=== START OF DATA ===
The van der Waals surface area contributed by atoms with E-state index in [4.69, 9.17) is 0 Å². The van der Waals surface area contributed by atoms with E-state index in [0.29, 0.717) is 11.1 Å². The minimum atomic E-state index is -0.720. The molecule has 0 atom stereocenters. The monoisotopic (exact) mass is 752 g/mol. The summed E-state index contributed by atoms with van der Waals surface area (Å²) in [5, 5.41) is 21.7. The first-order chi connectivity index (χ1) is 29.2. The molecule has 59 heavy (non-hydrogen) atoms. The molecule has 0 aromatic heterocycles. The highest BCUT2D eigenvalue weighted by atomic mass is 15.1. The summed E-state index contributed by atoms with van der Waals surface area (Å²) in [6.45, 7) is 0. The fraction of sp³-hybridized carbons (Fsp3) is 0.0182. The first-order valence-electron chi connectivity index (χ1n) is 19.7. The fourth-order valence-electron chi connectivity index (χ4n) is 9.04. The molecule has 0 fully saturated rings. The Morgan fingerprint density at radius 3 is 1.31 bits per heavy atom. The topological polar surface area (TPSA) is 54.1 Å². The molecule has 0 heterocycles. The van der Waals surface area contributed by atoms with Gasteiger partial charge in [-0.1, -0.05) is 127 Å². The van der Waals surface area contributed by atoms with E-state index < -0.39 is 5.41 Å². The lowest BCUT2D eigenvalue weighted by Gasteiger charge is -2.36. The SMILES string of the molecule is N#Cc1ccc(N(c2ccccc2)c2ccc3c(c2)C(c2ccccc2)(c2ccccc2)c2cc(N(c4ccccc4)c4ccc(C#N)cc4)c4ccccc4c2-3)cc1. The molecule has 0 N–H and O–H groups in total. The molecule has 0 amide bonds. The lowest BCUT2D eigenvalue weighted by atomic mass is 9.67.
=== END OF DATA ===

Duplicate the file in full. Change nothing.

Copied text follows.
The van der Waals surface area contributed by atoms with E-state index in [4.69, 9.17) is 0 Å². The van der Waals surface area contributed by atoms with E-state index in [0.29, 0.717) is 11.1 Å². The minimum atomic E-state index is -0.720. The molecule has 0 atom stereocenters. The monoisotopic (exact) mass is 752 g/mol. The summed E-state index contributed by atoms with van der Waals surface area (Å²) in [5, 5.41) is 21.7. The first-order chi connectivity index (χ1) is 29.2. The molecule has 59 heavy (non-hydrogen) atoms. The molecule has 0 aromatic heterocycles. The highest BCUT2D eigenvalue weighted by atomic mass is 15.1. The summed E-state index contributed by atoms with van der Waals surface area (Å²) in [6.45, 7) is 0. The fraction of sp³-hybridized carbons (Fsp3) is 0.0182. The first-order valence-electron chi connectivity index (χ1n) is 19.7. The fourth-order valence-electron chi connectivity index (χ4n) is 9.04. The molecule has 0 fully saturated rings. The Morgan fingerprint density at radius 3 is 1.31 bits per heavy atom. The topological polar surface area (TPSA) is 54.1 Å². The molecule has 0 heterocycles. The van der Waals surface area contributed by atoms with Gasteiger partial charge in [-0.1, -0.05) is 127 Å². The van der Waals surface area contributed by atoms with E-state index < -0.39 is 5.41 Å². The lowest BCUT2D eigenvalue weighted by Gasteiger charge is -2.36. The SMILES string of the molecule is N#Cc1ccc(N(c2ccccc2)c2ccc3c(c2)C(c2ccccc2)(c2ccccc2)c2cc(N(c4ccccc4)c4ccc(C#N)cc4)c4ccccc4c2-3)cc1. The molecule has 0 N–H and O–H groups in total. The molecule has 0 amide bonds. The lowest BCUT2D eigenvalue weighted by atomic mass is 9.67.